Besides, the Court also notes the absence of any assessment of the “country to which they should be transferred and the potential danger that the family might face in their country of origin, Peru” (para. 187). The Court also includes in its consideration the intervention of the UNHCR in the Hirsi Jamaa v. Italy case before the European Court of Human Rights (ECtHR), stating that “States have the obligation not to return or deport a person who requests asylum where there is a possibility that he may risk persecution, or to a country from which he may be returned to the country where he suffered this risk” (para. 153).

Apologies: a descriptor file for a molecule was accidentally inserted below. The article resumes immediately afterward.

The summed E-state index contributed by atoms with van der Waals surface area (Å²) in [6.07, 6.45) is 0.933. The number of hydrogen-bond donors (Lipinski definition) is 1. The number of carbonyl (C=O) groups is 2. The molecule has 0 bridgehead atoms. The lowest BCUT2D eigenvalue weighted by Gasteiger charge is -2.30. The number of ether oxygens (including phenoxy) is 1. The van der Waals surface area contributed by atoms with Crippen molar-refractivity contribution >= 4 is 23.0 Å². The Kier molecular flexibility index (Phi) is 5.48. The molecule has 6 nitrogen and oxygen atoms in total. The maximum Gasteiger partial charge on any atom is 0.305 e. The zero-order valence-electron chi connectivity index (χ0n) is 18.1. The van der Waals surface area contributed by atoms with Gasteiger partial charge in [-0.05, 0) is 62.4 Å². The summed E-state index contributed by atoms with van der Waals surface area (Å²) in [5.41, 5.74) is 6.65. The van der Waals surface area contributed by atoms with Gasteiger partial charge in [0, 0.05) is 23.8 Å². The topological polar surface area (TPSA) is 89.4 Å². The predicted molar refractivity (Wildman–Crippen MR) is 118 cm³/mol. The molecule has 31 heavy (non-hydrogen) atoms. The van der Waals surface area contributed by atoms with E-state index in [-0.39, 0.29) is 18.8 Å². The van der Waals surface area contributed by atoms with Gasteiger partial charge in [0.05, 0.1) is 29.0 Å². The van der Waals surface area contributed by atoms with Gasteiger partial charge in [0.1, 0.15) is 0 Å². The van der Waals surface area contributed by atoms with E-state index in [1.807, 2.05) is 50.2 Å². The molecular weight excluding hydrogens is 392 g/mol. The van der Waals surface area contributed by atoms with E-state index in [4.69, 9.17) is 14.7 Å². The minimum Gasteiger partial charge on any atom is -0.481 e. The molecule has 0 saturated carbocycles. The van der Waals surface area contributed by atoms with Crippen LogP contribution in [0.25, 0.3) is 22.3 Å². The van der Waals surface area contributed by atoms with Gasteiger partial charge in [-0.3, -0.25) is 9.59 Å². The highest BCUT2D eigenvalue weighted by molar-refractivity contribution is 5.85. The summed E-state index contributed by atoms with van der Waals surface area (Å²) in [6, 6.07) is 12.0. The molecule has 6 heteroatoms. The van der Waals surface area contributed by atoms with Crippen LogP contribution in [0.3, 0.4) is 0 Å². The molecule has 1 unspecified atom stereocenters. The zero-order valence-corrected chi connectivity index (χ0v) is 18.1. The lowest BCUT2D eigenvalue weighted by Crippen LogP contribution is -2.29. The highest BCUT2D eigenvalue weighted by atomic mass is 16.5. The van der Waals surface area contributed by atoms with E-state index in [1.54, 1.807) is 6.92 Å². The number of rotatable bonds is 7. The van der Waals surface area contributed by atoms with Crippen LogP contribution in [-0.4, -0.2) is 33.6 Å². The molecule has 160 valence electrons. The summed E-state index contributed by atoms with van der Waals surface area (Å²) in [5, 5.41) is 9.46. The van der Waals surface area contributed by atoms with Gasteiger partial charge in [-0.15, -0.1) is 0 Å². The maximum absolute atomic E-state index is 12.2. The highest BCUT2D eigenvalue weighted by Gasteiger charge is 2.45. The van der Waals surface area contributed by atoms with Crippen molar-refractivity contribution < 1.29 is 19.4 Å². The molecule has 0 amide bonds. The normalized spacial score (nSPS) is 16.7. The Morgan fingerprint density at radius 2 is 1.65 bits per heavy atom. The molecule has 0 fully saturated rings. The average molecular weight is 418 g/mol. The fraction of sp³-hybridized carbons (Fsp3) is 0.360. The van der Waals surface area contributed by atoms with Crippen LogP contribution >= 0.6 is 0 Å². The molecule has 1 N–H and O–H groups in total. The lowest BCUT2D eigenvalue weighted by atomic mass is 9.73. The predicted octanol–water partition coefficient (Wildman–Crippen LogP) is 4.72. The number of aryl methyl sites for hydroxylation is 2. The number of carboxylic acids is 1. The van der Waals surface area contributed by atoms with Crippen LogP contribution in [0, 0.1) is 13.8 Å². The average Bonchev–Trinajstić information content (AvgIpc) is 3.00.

In the case of Hirsi Jamaa v. Italy, the ECtHR “holds unanimously that there has been a violation of Article 3 of the Convention on account of the fact that the applicants were exposed to the risk of being repatriated to Somalia and Eritrea” (Decision para. 7). The Court assesses that “it is a matter for the State carrying out the return to ensure that the intermediary country offers sufficient guarantees to prevent the person concerned being removed to his country of origin without an assessment of the risks faced” (para. 147). The ECtHR finds the lack of individual examination by the Italian authorities on the transfer of the concerned individuals to Libya (para. 185), while it considered previously that “the Italian authorities knew or should have known that there were insufficient guarantees protecting the parties concerned from the risk of being arbitrarily returned to their countries of origin” (para. 156). The same consideration was echoed by the IACtHR in the case of Pacheco Tineo Family v. Bolivia above.